11) Taking community-building into our own hands. If you've been around Silver Spring this year, you've no doubt run into Pete Tan and Megan Moriarty, the minds behind marketing company Silver Spring Inc and craft market/occasional pop-up store Fenton Street Market, respectively. Both native to the area, Pete and Megan are two of the hardest-working people I know. Not only do their businesses promote the local economy, but they've organized everything from a Silver Spring PechaKucha night to a quarterly neighborhood tweetup. They're part of a growing class of young, motivated Silver Springers who aren't afraid to wear their love for this community on their sleeves.

12) And word's getting out. We can't fill all those sidewalks and bar stools (see #10) ourselves. The biggest sign of Silver Spring's success is that people from across the DMV are hanging out here. Denizens seems to have a lot to do with it; after all, its biergarten is way bigger and less crowded than the one at Dacha in DC. Way back in 2014, I'd beg my friends from DC to visit Silver Spring, but my pleas fell on deaf ears. This year, no fewer than four DCers (and one Northern Virginia resident) asked me to give them the grand tour. (Two were dates and they were unsuccessful, but that's their problem, not ours.)

And there you have it: twelve very Silver Spring things that happened in 2015. Here's to an awesome year, and here's hoping we can do it even bigger and better next year.


WashingtonGardener said...

I'd argue that the SS Library was actually more late than the SS Transit Center in terms of number of total years it has been promised and not delivered - but I'll just let that issue quietly die now that we finally have BOTH!
PS can we now focus on the blocked sidewalk due to construction at Fenton and Wayne - will peds never get a break on this corner?

Unknown said...

Hopefully Bombay Gaylord will rise from the ashes, and don't forget the great success that Adega seems to be experiencing too.

Wendy said...

What a great, inspiring list--thanks, Dan! Slightly more controversially for some, I'd add that Silver Spring put Free-Range Parenting on the map this year. Two Silver Spring parents let their kids play alone and walk home from a nice park, creating havoc among those for whom walking is a suspect activity. Thankfully, due to the persistence of the parents, the actions of the community, and the principled stand of local officials, kids will be allowed to play in a park, and walk home alone, without being arrested or subjecting their parents to charges of child neglect. A victory for common sense.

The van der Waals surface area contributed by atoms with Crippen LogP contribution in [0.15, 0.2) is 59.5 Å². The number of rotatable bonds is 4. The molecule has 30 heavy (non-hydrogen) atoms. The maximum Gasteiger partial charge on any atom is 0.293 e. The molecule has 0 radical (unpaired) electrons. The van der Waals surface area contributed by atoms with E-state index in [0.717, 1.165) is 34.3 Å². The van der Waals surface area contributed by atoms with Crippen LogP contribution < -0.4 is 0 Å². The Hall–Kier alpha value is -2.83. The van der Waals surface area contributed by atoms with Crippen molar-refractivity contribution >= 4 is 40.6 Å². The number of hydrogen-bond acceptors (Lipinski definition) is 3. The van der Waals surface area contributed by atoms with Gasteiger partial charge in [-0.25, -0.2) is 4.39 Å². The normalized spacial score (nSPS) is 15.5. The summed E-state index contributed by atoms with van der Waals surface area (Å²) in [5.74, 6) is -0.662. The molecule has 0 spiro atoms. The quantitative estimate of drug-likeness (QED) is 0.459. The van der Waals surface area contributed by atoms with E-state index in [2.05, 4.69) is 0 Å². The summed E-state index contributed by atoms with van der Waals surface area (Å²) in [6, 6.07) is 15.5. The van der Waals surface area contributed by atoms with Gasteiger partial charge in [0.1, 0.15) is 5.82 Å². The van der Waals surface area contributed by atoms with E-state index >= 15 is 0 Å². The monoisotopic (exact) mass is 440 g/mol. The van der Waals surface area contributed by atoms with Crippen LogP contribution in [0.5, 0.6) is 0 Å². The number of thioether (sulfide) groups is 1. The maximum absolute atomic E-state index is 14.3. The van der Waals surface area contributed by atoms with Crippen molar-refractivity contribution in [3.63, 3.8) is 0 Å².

Jared Hautamaki said...

Wheaton has a long way to go. The parking garage needs to come down. BRT needs to get dedicated lanes. And Costco needs to give up the gas station.

Jared Hautamaki said...

Wheaton has a long way to go. The parking garage needs to come down. BRT needs to get dedicated lanes. And Costco needs to give up the gas station.

SandyMack said...

Thanks for this FAB list. To remind us all.

Unknown said...

I moved away from Silver Spring two years ago but I am still very happy to see such excitement.

Anonymous said...

As a native of Takoma Park who has lived in Indiana for the past 20+ years, I loved reading about the changes to the streets I roamed in my youth. The Quarry House holds particularly fond memories. Clearly, it's time for a trip back home!

brainumbc said...

The name "viva white oak" makes me want to barf.

Unknown said...

Do you honesty believe the new library is boring? If so in what way? The review you linked to had few substantive criticisms - it mostly simply complained that it's not as good as the new DC libraries. And maybe that's true but that's not an argument against the library.

Yes the entrances and circulation are terribly confusing, the Wayne Ave facade is a disappointment, and we'll need to see how the library looks and functions once the lower floor spaces are filled and the purple line is built.

But it's a dramatic, iconic and dominating building inside and out.